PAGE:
North American birds are moving north and inland to escape climes that have heated up with global warming, according to a report released today that warns that some species risk being wiped out if climate change makes their natural habitats unlivable.
One-hundred-seventy-seven of the continent’s 305 most common birds shifted their range farther north over the past four decades than in previous years, according to the Audobon Society’s Christmas Bird Count. The annual survey is based on reports from 50,000 “citizen scientists” on birds they spot at more than 2,000 locations in the Americas over the last two weeks in December. It’s been conducted for the past 109 years.
“It’s sending us a very disturbing message,” John Flicker, Audobon’s president and CEO, said during a press teleconference today. “The impacts of global warming are being felt right now, here in North America, and have been taking a huge toll on ecological systems.”
Please stop talking about nature as a conscious entity. This perpetuates the myth that it will somehow respond quickly to our equally quick damage.
Nature is a dumb process that ends up with brilliant results. It works this way in order to avoid entropy. Because all of its results occur from the interrelation of small processes, it’s hard for it to wholly fail or reach a lock-up state.
But it’s easy for it, when faced with quickly-destructive talking monkeys with car keys, to not adapt in time and for us to lose billions of years of ecological diversity and refinement.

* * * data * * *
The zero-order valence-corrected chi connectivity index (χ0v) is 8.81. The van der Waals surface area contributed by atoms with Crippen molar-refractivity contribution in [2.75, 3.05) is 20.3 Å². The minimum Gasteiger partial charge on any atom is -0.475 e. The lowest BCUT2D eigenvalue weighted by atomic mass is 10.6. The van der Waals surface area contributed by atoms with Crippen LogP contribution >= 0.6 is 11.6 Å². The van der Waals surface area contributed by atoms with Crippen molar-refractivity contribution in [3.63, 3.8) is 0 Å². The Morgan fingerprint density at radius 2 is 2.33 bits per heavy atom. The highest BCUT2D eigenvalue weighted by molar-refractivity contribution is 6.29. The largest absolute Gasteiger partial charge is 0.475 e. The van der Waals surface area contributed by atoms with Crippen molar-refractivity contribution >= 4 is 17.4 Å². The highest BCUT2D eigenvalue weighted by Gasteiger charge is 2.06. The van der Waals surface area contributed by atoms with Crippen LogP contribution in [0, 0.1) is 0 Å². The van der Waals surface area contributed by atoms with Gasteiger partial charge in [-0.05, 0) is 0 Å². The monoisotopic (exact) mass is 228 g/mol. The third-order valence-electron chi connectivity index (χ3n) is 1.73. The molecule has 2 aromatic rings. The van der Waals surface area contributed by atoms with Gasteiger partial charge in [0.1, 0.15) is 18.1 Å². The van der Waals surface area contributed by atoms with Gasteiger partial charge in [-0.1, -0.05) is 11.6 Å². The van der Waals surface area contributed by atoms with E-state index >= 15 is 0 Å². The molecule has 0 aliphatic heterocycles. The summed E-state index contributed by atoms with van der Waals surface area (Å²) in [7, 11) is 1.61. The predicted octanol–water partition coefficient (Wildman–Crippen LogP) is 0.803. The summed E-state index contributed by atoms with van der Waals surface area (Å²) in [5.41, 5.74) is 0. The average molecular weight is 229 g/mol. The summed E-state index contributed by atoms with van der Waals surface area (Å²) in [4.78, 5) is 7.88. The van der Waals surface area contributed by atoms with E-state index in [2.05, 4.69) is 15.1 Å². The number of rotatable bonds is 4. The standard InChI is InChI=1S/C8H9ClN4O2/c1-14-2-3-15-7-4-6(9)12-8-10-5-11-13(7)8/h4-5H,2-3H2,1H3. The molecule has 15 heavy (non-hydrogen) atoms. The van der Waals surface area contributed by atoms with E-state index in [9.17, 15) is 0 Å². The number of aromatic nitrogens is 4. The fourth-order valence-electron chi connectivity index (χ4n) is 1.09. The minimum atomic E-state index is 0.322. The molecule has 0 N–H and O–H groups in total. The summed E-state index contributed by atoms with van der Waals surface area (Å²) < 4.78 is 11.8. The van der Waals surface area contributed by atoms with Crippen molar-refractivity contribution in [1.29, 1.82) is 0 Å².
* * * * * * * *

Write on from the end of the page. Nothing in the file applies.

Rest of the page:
The unpopular thinkers
Climate-driven environmental changes could drastically affect the distribution of more than 1,000 species of commercial fish and shellfish around the world, scientists say.
A new study predicts that by 2050, large numbers of marine species will migrate from tropical seas toward cooler waters — specifically the Arctic and Southern Ocean — at an average rate of 40 to 45 kilometers (about 25 to 28 miles) per decade.
These migrations could lead to “numerous extinctions” of marine species outside the Arctic and Antarctic, especially in tropical waters, according to the study’s projections.
It seems like just yesterday you were a new species, freshly minted from some monkeys that got smart.
Today, I fear, you’re still just a monkey that got smart — but not smart enough. It’s as if you can see one factor at a time, but you lack topographic and prismatic logical abilities as you’ll need to make the decisions before you.
There are some among you who can do this, but apparently they’re unpopular, and that means they don’t win at the monkey power games.
That’s too bad, since I like the rest of the universe act predictably and without consciousness, just like a machine or chemical reaction. So I must do what I’m gonna do which is what I must do because it’s how I’m built.
I guess you’ve gotta ask yourself: did you need to find a garden of Eden, or did you live in it until now?
In a paper appearing this month in the journal Forest Ecology and Management, the study authors documented the northward march of 40 major tree species over 30 eastern states based on the distribution of seedlings versus mature trees.
Previous studies of plant migrations had been done using only computer simulations, or they focused on how some species are climbing up hills and mountains, said co-author Chris Oswalt, of the Forest Service’s Southern Research Station in Knoxville, Tennessee.
By contrast, the new study looked at movement based on latitude, using a sampling of the forest service’s most recent ground-based data.
The finding confirms a link between global warming and forest migration, said lead study author Chris Woodall, of the Forest Service’s Northern Research Station in St. Paul, Minnesota.